Most aspects of sustainable house design are invisible. Orientation to north, location of thermal mass, and appropriate sun shading – these are the most obvious signs of a solar passive home, and all can be achieved in any architectural style you like … The key challenge for architects today is to establish a sustainable aesthetic.
Few have taken up this challenge more vigorously than PHOOEY Architects. Take the Stick House in Fitzroy North: a simple renovation and extension, the most straightforward of Victorian terrace alterations, conventional in its planning and inhabitation … The most remarkable aspect of this project is its visual quality, achieved through the selection and application of just one material – radial-sawn timber sticks.
The Stick House project is simple and unified. If it looks a bit like a primitive hut – more devolution than evolution … Going back to past, mining our own history and relearning things we have forgotten what constitutes a renaissance of low energy design. Instead of being a sublime machine, Le Corbusier’s old ‘machine for living’, the Stick House has a rustic, natural quality, like a half woven basket. It’s an increase in efficiency, ironically represented by an excess of material, and a billboard for sustainability.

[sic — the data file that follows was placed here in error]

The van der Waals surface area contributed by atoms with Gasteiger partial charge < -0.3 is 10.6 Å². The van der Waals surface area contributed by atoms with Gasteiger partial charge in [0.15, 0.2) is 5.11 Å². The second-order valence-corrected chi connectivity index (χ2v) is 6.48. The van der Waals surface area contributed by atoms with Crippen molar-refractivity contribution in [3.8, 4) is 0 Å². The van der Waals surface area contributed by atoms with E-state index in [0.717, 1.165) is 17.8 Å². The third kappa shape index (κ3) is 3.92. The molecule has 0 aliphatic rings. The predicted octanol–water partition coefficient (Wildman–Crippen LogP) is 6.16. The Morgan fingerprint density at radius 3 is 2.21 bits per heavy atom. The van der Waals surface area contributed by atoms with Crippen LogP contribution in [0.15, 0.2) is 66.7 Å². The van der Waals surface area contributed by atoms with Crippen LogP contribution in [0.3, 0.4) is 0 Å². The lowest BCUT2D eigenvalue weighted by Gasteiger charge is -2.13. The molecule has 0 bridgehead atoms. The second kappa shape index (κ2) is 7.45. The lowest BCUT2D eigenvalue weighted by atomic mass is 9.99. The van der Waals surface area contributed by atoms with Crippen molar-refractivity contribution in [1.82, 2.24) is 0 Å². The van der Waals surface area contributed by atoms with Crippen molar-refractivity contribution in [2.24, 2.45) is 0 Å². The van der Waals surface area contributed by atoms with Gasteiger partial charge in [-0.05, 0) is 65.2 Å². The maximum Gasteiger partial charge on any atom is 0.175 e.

Horrocks, T (2005), ‘Material Thinking’, Houses, Issue 58, pp 28-34.